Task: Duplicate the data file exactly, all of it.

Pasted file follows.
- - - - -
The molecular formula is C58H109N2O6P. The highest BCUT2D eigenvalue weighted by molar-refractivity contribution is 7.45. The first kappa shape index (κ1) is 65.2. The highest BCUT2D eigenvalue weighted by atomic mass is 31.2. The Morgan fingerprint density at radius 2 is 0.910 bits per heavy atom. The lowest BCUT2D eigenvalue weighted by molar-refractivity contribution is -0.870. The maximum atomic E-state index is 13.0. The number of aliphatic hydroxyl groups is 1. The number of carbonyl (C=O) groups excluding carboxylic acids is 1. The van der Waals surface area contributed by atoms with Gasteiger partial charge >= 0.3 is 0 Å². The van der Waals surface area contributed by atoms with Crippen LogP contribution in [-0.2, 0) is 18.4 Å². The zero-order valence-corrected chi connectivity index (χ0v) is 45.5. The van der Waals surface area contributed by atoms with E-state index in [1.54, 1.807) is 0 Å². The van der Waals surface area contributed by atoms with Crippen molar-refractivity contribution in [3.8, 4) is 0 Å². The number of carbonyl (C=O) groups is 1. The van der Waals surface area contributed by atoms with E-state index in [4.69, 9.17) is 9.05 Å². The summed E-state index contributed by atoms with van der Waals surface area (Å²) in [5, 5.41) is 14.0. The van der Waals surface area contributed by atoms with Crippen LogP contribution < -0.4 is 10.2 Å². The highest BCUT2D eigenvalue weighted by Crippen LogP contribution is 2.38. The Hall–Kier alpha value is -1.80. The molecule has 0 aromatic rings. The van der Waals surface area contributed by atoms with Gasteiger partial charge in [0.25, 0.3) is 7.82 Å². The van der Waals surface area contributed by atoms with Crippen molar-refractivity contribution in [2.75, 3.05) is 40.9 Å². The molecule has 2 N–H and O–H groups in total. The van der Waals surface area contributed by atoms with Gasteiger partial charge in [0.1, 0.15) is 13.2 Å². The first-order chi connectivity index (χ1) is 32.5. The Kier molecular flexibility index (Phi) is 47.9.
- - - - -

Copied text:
The molecular formula is C58H109N2O6P. The highest BCUT2D eigenvalue weighted by molar-refractivity contribution is 7.45. The first kappa shape index (κ1) is 65.2. The highest BCUT2D eigenvalue weighted by atomic mass is 31.2. The Morgan fingerprint density at radius 2 is 0.910 bits per heavy atom. The lowest BCUT2D eigenvalue weighted by molar-refractivity contribution is -0.870. The maximum atomic E-state index is 13.0. The number of aliphatic hydroxyl groups is 1. The number of carbonyl (C=O) groups excluding carboxylic acids is 1. The van der Waals surface area contributed by atoms with Gasteiger partial charge >= 0.3 is 0 Å². The van der Waals surface area contributed by atoms with Crippen LogP contribution in [-0.2, 0) is 18.4 Å². The zero-order valence-corrected chi connectivity index (χ0v) is 45.5. The van der Waals surface area contributed by atoms with E-state index in [1.54, 1.807) is 0 Å². The van der Waals surface area contributed by atoms with Crippen molar-refractivity contribution in [3.8, 4) is 0 Å². The number of carbonyl (C=O) groups is 1. The van der Waals surface area contributed by atoms with E-state index in [4.69, 9.17) is 9.05 Å². The summed E-state index contributed by atoms with van der Waals surface area (Å²) in [5, 5.41) is 14.0. The van der Waals surface area contributed by atoms with Crippen LogP contribution < -0.4 is 10.2 Å². The highest BCUT2D eigenvalue weighted by Crippen LogP contribution is 2.38. The Hall–Kier alpha value is -1.80. The molecule has 0 aromatic rings. The van der Waals surface area contributed by atoms with Gasteiger partial charge in [0.25, 0.3) is 7.82 Å². The van der Waals surface area contributed by atoms with Crippen molar-refractivity contribution in [2.75, 3.05) is 40.9 Å². The molecule has 2 N–H and O–H groups in total. The van der Waals surface area contributed by atoms with Gasteiger partial charge in [0.1, 0.15) is 13.2 Å². The first-order chi connectivity index (χ1) is 32.5. The Kier molecular flexibility index (Phi) is 47.9.